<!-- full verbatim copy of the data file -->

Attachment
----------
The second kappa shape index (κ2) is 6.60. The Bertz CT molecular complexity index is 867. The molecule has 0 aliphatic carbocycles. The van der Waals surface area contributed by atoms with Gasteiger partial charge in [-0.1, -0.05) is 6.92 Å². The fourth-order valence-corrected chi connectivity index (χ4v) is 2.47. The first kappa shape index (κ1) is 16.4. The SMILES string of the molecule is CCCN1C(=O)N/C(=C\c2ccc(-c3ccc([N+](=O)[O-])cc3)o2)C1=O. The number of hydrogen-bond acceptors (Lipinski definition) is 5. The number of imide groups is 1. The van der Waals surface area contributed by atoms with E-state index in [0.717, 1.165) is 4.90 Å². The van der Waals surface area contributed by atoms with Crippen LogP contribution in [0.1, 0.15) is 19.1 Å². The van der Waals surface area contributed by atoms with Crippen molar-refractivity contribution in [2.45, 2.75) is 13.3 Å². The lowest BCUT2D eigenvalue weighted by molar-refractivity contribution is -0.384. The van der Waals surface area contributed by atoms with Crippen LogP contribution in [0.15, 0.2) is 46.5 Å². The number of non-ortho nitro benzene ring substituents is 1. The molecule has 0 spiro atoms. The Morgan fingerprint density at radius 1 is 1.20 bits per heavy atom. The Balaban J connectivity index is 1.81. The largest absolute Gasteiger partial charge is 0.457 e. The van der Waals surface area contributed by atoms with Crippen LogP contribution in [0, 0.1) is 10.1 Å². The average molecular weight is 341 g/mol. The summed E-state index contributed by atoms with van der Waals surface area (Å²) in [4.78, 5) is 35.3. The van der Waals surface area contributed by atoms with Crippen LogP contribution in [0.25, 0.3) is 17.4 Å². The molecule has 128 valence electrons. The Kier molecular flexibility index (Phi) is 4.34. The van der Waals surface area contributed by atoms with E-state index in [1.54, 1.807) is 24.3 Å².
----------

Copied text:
The second kappa shape index (κ2) is 6.60. The Bertz CT molecular complexity index is 867. The molecule has 0 aliphatic carbocycles. The van der Waals surface area contributed by atoms with Gasteiger partial charge in [-0.1, -0.05) is 6.92 Å². The fourth-order valence-corrected chi connectivity index (χ4v) is 2.47. The first kappa shape index (κ1) is 16.4. The SMILES string of the molecule is CCCN1C(=O)N/C(=C\c2ccc(-c3ccc([N+](=O)[O-])cc3)o2)C1=O. The number of hydrogen-bond acceptors (Lipinski definition) is 5. The number of imide groups is 1. The van der Waals surface area contributed by atoms with E-state index in [0.717, 1.165) is 4.90 Å². The van der Waals surface area contributed by atoms with Crippen LogP contribution in [0.1, 0.15) is 19.1 Å². The van der Waals surface area contributed by atoms with Crippen molar-refractivity contribution in [2.45, 2.75) is 13.3 Å². The lowest BCUT2D eigenvalue weighted by molar-refractivity contribution is -0.384. The van der Waals surface area contributed by atoms with Crippen LogP contribution in [0.15, 0.2) is 46.5 Å². The number of non-ortho nitro benzene ring substituents is 1. The molecule has 0 spiro atoms. The Morgan fingerprint density at radius 1 is 1.20 bits per heavy atom. The Balaban J connectivity index is 1.81. The largest absolute Gasteiger partial charge is 0.457 e. The van der Waals surface area contributed by atoms with Crippen LogP contribution in [0, 0.1) is 10.1 Å². The average molecular weight is 341 g/mol. The summed E-state index contributed by atoms with van der Waals surface area (Å²) in [4.78, 5) is 35.3. The van der Waals surface area contributed by atoms with Crippen LogP contribution in [0.25, 0.3) is 17.4 Å². The molecule has 128 valence electrons. The Kier molecular flexibility index (Phi) is 4.34. The van der Waals surface area contributed by atoms with E-state index in [1.54, 1.807) is 24.3 Å².